Former Ohio State star Cardale Jones adjusting to life with Bills

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Buffalo Bills quarterback Cardale Jones (7) chats with former Bills quarterback Jim Kelly (L) during their NFL football rookie minicamp in Orchard Park, N.Y., Friday, May 6, 2016. (AP Photo/Bill Wippert) ORG XMIT: NYBW101

ORCHARD PARK, N.Y. (AP) — The first step in Cardale Jones’ development in Buffalo began with the Bills focusing on the rookie quarterback’s first step.

“We started switching up my feet a little bit,” Jones said after taking the field for the first time since the Ohio State player was selected by the Bills in the fourth round of the NFL draft.

“I’m used to staggering my left foot and then taking a fall step, and that’s even worse,” Jones added Friday, when the Bills opened a three-day rookie camp. “Just trying to break the habit. It shouldn’t be too hard just because I learned the habit three months ago.”

Everything is essentially raw and undeveloped about Jones. And that has led to the Bills taking a start-from-scratch approach in their bid to develop a quarterback who displayed vast potential and glaring inexperience during what boiled down to a flash-in-the-pan three-year college career.

Making the tremendous jump from third-stringer to starter during his sophomore season, Jones went 11-0, including leading the Buckeyes to win the 2015 national championship. And yet, that wasn’t enough to relieve lingering concerns about his decision making and accuracy; Jones was benched after seven starts last season.

The task now falls on Bills quarterbacks coach David Lee to begin an extensive grooming process to determine whether Jones can one day compete at the NFL level.

It’s going to take patience.

“He’s got the physical gifts you look for, there’s no question about that,” said coach Rex Ryan, referring to Jones’ 6-foot-5, 253-pound frame, big hands and strong arm. “But you also notice that he’s just going through everything like, it’s spinning right now. He’s throwing behind guys. He doesn’t know where he’s going right now with it. So he’s got a long way to go.”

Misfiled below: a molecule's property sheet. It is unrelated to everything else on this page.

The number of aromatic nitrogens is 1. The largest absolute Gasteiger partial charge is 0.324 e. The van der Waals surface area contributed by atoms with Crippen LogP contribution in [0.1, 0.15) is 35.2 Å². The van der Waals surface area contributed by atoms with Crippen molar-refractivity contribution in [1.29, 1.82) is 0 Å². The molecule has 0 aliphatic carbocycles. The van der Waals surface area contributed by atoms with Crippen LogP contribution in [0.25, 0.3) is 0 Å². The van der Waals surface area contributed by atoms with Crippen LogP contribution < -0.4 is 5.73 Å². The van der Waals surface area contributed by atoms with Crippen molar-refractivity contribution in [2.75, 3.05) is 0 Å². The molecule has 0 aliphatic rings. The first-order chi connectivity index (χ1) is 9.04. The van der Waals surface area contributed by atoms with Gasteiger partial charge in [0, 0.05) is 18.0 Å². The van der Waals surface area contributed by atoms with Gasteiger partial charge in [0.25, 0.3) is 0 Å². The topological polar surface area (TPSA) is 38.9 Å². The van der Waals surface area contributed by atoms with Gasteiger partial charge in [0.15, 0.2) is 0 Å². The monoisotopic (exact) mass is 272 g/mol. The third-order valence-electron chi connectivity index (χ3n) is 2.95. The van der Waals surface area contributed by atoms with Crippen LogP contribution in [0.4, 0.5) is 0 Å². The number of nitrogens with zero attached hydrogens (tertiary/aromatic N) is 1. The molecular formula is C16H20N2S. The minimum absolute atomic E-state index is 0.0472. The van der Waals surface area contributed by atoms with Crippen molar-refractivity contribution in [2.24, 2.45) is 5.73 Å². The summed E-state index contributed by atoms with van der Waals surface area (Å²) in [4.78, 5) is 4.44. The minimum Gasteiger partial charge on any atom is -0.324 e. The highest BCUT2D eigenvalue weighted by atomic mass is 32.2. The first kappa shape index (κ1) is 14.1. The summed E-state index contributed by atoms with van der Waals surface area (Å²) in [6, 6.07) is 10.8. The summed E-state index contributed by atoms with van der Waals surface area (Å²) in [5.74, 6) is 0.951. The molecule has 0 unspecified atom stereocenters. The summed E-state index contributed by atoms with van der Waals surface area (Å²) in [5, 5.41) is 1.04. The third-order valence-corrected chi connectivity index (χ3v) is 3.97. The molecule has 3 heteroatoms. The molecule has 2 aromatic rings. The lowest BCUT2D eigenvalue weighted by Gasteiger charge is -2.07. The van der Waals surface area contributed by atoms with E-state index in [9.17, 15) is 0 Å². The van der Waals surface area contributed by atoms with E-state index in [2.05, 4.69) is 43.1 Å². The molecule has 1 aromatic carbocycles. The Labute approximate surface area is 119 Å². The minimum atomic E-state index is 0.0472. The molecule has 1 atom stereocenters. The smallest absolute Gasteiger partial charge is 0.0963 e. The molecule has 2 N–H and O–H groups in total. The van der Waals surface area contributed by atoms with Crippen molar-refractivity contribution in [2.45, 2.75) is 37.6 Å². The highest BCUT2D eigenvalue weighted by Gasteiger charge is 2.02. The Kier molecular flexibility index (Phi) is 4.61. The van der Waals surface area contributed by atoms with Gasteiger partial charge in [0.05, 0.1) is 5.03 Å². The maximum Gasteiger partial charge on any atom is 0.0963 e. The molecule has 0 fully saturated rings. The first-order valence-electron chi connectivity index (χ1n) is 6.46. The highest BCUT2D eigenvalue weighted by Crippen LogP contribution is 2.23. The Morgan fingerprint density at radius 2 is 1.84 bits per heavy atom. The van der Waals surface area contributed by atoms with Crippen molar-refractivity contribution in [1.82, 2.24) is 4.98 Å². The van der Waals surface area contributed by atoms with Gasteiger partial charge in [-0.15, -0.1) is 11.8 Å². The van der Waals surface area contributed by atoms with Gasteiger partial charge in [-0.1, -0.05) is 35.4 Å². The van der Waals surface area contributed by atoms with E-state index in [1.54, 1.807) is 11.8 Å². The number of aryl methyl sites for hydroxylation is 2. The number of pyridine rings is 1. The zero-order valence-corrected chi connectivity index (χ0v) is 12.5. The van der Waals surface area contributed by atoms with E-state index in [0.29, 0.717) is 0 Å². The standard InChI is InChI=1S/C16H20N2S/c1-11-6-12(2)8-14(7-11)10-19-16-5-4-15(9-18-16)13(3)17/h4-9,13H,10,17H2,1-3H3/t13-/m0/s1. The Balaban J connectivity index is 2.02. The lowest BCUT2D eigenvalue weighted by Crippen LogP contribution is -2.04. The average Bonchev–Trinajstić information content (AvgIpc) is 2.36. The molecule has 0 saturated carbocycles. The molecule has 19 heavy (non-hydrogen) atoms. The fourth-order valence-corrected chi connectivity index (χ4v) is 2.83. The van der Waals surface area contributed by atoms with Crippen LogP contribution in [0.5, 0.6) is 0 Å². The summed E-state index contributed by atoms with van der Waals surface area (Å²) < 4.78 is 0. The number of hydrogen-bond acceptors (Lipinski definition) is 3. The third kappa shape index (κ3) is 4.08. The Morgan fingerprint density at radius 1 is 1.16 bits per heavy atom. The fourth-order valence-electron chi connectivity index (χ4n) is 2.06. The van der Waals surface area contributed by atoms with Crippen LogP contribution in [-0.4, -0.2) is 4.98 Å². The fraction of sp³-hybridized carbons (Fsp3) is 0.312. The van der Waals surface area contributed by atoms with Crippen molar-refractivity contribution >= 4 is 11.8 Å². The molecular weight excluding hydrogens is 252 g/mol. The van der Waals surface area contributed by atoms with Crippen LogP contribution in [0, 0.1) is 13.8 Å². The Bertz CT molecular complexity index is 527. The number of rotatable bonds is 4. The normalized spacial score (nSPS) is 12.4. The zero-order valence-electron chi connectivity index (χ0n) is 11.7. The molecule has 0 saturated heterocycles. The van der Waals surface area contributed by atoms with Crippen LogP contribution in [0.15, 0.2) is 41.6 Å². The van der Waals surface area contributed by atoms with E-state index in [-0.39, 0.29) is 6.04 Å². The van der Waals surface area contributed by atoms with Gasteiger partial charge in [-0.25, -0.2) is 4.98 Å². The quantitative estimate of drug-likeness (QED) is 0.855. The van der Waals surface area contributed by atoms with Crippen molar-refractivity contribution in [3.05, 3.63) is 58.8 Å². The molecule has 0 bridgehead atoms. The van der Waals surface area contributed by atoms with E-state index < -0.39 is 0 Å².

Ryan’s assessment came after Jones’ inconsistencies were readily apparent during his first practice.

At times, he effortlessly zipped the ball into tight holes to make completions — and sometimes incompletions, because his receivers seemed unaccustomed to how hard Jones can throw. On other occasions, he bounced short passes a couple of feet in front of his intended target.

Jones described his first day as a positive one, and was particularly pleased with the pointers he received regarding footwork and a tendency to drop his elbow.

“It’s not overwhelming,” Jones said. “Overall, I think I’m keeping my head above water.”

The key is staying open-minded to accept, rather than question, what he’s being taught.

“You have to trust, not just trust but have faith in the coaches,” Jones said.

On the bright side, Jones’ development doesn’t need to be rushed, something Bills general manager Doug Whaley took into account upon drafting him.

“He’s got some stuff to work on, but he doesn’t have any muscle memory already ingrained in him that’s bad,” Whaley said. “So we’ve got a piece of clay, and we can mold him.”

Tyrod Taylor returns as Buffalo’s starter, with EJ Manuel in place as the primary backup. Both, however, are in the final year of their contracts, leaving the position uncertain for 2017.

Jones accepts his place in the pecking order, while understanding it’s on him to work his way up.

“I didn’t come here saying I want to take over anything,” Jones said. “I’m going in here knowing and believing that Tyrod is our starter. I’m going in here knowing that EJ is the backup. I’m going in here learning and working as hard as I can every day.”

Jones balked at a question regarding how far he needs to go before showing he’s capable of running an NFL offense.

“I feel like that’s a weird question to ask,” he said. “Whatever it takes. In my personal opinion, I can be ready whenever they need me to be ready.”

Rookie defensive lineman Adolphus Washington, who played with Jones at Ohio State, noted the quarterback already made a good first impression. Jones asserts his command in the huddle by calling out plays and, when necessary, demanding players cut the chatter.

“I was hearing some of the guys in the locker room talking about it,” said Washington, Buffalo’s third-round pick. “I was proud to hear that, because that’s one of the things that he probably needed to work on.”

One step at a time.

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